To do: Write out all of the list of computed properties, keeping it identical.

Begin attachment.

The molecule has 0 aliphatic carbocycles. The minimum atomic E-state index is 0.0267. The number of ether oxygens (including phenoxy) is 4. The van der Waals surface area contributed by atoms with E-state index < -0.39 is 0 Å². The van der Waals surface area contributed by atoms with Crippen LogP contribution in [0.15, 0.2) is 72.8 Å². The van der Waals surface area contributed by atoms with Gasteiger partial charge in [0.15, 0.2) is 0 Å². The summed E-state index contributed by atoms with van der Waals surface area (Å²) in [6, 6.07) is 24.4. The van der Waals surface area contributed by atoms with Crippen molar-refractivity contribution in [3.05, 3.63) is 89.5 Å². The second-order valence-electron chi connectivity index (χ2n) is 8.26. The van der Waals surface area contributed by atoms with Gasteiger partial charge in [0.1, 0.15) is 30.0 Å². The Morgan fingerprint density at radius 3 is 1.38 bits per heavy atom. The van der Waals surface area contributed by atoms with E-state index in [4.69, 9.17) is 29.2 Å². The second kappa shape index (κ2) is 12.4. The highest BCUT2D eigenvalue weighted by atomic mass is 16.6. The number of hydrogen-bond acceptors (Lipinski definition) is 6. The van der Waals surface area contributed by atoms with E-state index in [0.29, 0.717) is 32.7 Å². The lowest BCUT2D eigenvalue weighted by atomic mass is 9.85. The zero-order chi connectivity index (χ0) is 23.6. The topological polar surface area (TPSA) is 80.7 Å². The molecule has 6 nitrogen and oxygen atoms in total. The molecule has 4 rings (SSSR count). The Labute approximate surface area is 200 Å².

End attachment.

The molecule has 0 aliphatic carbocycles. The minimum atomic E-state index is 0.0267. The number of ether oxygens (including phenoxy) is 4. The van der Waals surface area contributed by atoms with E-state index < -0.39 is 0 Å². The van der Waals surface area contributed by atoms with Crippen LogP contribution in [0.15, 0.2) is 72.8 Å². The van der Waals surface area contributed by atoms with Gasteiger partial charge in [0.15, 0.2) is 0 Å². The summed E-state index contributed by atoms with van der Waals surface area (Å²) in [6, 6.07) is 24.4. The van der Waals surface area contributed by atoms with Crippen molar-refractivity contribution in [3.05, 3.63) is 89.5 Å². The second-order valence-electron chi connectivity index (χ2n) is 8.26. The van der Waals surface area contributed by atoms with Gasteiger partial charge in [0.1, 0.15) is 30.0 Å². The Morgan fingerprint density at radius 3 is 1.38 bits per heavy atom. The van der Waals surface area contributed by atoms with E-state index in [4.69, 9.17) is 29.2 Å². The second kappa shape index (κ2) is 12.4. The highest BCUT2D eigenvalue weighted by atomic mass is 16.6. The number of hydrogen-bond acceptors (Lipinski definition) is 6. The van der Waals surface area contributed by atoms with E-state index in [0.29, 0.717) is 32.7 Å². The lowest BCUT2D eigenvalue weighted by atomic mass is 9.85. The zero-order chi connectivity index (χ0) is 23.6. The topological polar surface area (TPSA) is 80.7 Å². The molecule has 6 nitrogen and oxygen atoms in total. The molecule has 4 rings (SSSR count). The Labute approximate surface area is 200 Å².